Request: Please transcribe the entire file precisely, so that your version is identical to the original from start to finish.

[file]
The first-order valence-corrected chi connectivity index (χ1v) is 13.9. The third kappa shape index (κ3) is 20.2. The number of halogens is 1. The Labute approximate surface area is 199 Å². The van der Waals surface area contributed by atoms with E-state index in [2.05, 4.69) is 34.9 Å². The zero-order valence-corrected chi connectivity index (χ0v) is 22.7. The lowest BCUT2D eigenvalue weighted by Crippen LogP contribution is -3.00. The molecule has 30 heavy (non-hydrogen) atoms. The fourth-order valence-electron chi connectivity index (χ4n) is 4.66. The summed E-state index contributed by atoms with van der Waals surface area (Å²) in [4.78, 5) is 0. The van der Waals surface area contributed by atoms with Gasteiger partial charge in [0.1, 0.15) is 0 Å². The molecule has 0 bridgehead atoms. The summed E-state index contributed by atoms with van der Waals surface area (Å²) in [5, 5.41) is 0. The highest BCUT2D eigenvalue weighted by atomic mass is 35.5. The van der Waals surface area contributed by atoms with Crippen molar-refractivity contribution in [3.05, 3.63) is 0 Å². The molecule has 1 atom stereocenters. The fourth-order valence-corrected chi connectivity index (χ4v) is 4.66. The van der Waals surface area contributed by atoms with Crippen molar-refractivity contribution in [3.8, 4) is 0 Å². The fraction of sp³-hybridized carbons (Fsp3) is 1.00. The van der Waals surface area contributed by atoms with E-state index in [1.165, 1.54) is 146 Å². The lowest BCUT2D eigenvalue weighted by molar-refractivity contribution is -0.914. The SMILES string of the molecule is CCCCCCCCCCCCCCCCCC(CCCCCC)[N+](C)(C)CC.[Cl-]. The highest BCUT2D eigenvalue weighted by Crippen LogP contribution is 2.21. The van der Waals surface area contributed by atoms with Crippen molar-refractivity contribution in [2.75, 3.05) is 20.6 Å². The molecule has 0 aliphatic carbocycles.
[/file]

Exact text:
The first-order valence-corrected chi connectivity index (χ1v) is 13.9. The third kappa shape index (κ3) is 20.2. The number of halogens is 1. The Labute approximate surface area is 199 Å². The van der Waals surface area contributed by atoms with E-state index in [2.05, 4.69) is 34.9 Å². The zero-order valence-corrected chi connectivity index (χ0v) is 22.7. The lowest BCUT2D eigenvalue weighted by Crippen LogP contribution is -3.00. The molecule has 30 heavy (non-hydrogen) atoms. The fourth-order valence-electron chi connectivity index (χ4n) is 4.66. The summed E-state index contributed by atoms with van der Waals surface area (Å²) in [4.78, 5) is 0. The van der Waals surface area contributed by atoms with Gasteiger partial charge in [0.1, 0.15) is 0 Å². The molecule has 0 bridgehead atoms. The summed E-state index contributed by atoms with van der Waals surface area (Å²) in [5, 5.41) is 0. The highest BCUT2D eigenvalue weighted by atomic mass is 35.5. The van der Waals surface area contributed by atoms with Crippen molar-refractivity contribution in [3.05, 3.63) is 0 Å². The molecule has 1 atom stereocenters. The fourth-order valence-corrected chi connectivity index (χ4v) is 4.66. The van der Waals surface area contributed by atoms with Crippen molar-refractivity contribution in [3.8, 4) is 0 Å². The fraction of sp³-hybridized carbons (Fsp3) is 1.00. The van der Waals surface area contributed by atoms with E-state index in [1.165, 1.54) is 146 Å². The lowest BCUT2D eigenvalue weighted by molar-refractivity contribution is -0.914. The SMILES string of the molecule is CCCCCCCCCCCCCCCCCC(CCCCCC)[N+](C)(C)CC.[Cl-]. The highest BCUT2D eigenvalue weighted by Crippen LogP contribution is 2.21. The van der Waals surface area contributed by atoms with Crippen molar-refractivity contribution in [2.75, 3.05) is 20.6 Å². The molecule has 0 aliphatic carbocycles.